Business associations rejected the new economic measures set in place last Monday, given that they have a negative view of the new tax to be applied to goods and services. As of Wednesday, there is “total uncertainty” regarding what companies will be exempted from paying the tax, which ranges from 7.5% for goods, to 25% for services. Ámbito was able to learn that these associations will ask Economy Minister Sergio Massa “reevaluate” so that more sectors are exempted.
The Argentine Business Association (AEA, for its Spanish initials), which brings together the owners of the country’s largest companies, stated that the new measures increase tax burden, and that it will have an impact on the “competitiveness” of exports. They even questioned the legitimacy of the tax: “This decision, which implies the discretional creation of new taxes while omitting the participation of Congress, causes great concern in the business world”, they said in a press release.
The Argentine Industrial Union (UIA) also issued a harsh statement, saying the measures will have a “negative” impact, “further limiting access to resources the industry needs.” They also said that the tax reflected an “anti-export bias” and could lead to “price distortions” by randomly impacting chain values. Because of this, they expect the measures to be “transitory, the result of a shortage in foreign currency.”
The press release highlights the areas that business associations will try to change. On one hand, the fact that the new tax is applied to imports previously ordered, thus generating “retroactive costs” not covered by foreign exchange, and that could lead to “payment breaks.” They also criticized the fact that not all the companies included in the Fair Prices agreements have been exempted, “which will put even more pressure on costs and prices.”
The Chamber of Commerce (CAC) called the measures a “differential exchange rate,” which generates a “hidden devaluation, with the contractionary consequences this implies.” They conducted an analysis that showed that the new agro dollar and the import tax will not help in bolstering reserves. “Pressure on the exchange rate will continue”, they said, adding that “given that the sector could expect the situation to worsen, it would need to stock up and not be left out of the market in the coming weeks. This would further aggravate the Central Bank’s foreign exchange problem.”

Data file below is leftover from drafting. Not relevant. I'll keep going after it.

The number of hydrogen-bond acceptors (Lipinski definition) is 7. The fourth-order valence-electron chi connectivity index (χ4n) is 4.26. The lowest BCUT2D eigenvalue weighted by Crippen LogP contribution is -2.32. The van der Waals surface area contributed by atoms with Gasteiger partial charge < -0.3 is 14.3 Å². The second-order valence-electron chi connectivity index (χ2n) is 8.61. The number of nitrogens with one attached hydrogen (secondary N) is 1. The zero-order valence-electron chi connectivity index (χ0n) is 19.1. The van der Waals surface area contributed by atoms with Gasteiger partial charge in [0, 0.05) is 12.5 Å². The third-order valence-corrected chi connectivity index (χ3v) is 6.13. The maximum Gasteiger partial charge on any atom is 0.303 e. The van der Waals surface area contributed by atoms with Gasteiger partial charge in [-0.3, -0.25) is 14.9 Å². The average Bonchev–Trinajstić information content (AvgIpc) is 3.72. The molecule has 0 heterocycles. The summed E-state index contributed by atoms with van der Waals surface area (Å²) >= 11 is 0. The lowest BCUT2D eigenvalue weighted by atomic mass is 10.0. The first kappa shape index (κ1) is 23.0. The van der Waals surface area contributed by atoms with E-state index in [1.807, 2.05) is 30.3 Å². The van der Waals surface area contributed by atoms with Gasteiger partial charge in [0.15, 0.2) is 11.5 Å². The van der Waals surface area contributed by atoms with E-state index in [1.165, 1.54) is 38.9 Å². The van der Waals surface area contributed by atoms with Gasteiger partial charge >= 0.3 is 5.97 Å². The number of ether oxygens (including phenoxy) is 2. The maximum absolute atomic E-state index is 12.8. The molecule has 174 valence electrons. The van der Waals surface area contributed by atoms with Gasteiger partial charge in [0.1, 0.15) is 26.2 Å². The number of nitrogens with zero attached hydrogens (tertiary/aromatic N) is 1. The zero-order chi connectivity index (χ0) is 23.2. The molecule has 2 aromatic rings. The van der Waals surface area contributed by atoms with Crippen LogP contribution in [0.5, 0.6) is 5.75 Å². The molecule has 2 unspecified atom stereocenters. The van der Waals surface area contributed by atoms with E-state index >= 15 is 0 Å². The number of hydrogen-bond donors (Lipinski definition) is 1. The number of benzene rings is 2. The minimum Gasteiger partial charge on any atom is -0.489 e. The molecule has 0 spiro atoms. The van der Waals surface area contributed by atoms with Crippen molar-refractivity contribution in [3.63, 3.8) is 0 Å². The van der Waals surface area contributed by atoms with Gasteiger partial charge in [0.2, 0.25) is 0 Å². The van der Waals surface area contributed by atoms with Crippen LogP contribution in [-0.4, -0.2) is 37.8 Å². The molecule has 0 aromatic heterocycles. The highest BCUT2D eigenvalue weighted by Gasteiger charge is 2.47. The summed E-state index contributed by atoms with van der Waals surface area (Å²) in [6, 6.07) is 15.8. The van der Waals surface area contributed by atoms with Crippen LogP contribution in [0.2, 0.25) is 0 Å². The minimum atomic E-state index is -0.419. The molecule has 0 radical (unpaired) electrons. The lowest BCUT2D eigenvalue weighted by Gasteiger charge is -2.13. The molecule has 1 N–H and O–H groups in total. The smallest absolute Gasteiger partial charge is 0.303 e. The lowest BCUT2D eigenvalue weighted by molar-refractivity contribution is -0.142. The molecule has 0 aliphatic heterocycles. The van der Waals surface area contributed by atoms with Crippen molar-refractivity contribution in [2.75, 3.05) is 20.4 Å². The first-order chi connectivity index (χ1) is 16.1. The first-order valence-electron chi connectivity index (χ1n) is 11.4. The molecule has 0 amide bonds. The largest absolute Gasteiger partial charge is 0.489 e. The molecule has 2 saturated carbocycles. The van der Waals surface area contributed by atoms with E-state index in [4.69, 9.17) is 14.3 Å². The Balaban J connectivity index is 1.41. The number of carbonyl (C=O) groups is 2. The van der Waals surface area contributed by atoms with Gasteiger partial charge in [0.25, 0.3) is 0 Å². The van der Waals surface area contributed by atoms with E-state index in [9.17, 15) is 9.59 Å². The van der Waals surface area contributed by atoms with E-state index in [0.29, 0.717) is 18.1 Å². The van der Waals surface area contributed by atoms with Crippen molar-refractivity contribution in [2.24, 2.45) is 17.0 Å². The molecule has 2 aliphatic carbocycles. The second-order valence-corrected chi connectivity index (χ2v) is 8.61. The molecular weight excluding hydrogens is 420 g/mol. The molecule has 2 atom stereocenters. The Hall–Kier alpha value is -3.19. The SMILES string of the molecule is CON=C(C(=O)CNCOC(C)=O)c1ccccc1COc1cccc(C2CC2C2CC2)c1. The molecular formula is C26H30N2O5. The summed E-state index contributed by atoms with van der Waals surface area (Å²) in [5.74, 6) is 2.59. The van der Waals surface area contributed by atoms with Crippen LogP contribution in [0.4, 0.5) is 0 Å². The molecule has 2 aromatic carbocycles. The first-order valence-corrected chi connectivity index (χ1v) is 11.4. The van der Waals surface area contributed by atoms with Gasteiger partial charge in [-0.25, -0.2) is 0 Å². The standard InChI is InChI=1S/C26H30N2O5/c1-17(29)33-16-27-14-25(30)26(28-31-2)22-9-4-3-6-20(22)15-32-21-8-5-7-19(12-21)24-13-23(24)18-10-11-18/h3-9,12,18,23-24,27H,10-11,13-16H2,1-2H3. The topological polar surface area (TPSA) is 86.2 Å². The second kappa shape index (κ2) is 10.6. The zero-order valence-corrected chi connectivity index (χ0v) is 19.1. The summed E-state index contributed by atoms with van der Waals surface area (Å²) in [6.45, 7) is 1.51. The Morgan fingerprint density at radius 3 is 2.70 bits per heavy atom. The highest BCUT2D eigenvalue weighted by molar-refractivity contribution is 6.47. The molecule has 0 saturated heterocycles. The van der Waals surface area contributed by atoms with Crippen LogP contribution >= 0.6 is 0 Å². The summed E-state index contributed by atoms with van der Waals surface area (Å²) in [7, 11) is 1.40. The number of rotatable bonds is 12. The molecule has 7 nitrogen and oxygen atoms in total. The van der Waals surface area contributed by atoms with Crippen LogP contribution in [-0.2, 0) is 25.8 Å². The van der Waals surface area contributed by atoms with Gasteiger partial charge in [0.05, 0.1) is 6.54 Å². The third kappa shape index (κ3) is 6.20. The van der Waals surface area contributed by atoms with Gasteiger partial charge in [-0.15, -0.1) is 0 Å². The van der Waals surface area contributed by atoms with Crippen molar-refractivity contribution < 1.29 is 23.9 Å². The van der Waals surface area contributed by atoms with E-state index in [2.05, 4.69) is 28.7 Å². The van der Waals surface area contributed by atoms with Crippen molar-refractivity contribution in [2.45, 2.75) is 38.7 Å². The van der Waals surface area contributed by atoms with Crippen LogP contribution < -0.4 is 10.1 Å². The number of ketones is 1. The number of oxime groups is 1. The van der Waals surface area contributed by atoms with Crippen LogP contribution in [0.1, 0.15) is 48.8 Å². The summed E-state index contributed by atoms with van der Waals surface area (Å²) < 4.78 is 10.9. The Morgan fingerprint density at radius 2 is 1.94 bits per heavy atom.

Within the small and medium business sector (SMEs), the General Business Confederation (Cgera, for its Spanish initials) said that the impact of the measures is “dissimilar,” with a “minimum impact” on industries that require few imported goods and a “strong impact” on those who have higher costs in imported goods. Above all, they highlighted the impact on exporting SMEs. “The consequences [of these measures] in some activities needs to be reevaluated,” they said in a press release.
Business associations say there is “total uncertainty” regarding the list of sectors that will be exempted from the tax. It was announced that those sectors would be fuel, healthcare and the basic food basket. In its press release, the UIA said that “there is also the difficulty of exempting all raw materials, inputs and intermediate goods associated with the basic food basket.”
A major food company said that for them “it was not clear if the list would be divided by companies, sectors or products, or if there would be any crossover with Fair Prices.” Marcelo Fernández, from Cgera, raised a similar issue: “Will the ink used for food packaging be included or not?” He added that he is considering asking the Economy Ministry to exempt industrial inputs that are not produced in the country.
The Domestic and Foreign Commerce Secretariat, led by Matías Tombolini, will be in charge of the fine print of the measure. Meanwhile, the UIA said that price lists “with 8% raises in dollars” have already started arriving, while sources from the Medium-Sized Companies Confederation (CAME, for its Spanish initials) stated that there are already lists with increases between 5 and 9%. CAME has invited Massa, “in his role as Minister of Economy and not as a [presidential] candidate,” to their next meeting on August 9, in order to clarify doubts and relay their concerns.
Sources from Cadiem, a business chamber that imports medical equipment (Cadiem) sent a letter to the Economy Ministry asking for clarifications. “[The Commerce Secretariat] will specify who will be exempted from the basic basket. [The Energy Secretariat] will do the same for fuel, and regarding healthcare, we do not have the details of how it will be, if it applies to equipment, supplies or medical services, details are still pending,” said a business source. In the meantime, experts in foreign trade said they were unable to conduct some operations while they waited for Argentina’s Tax Bureau AFIP to update its systems.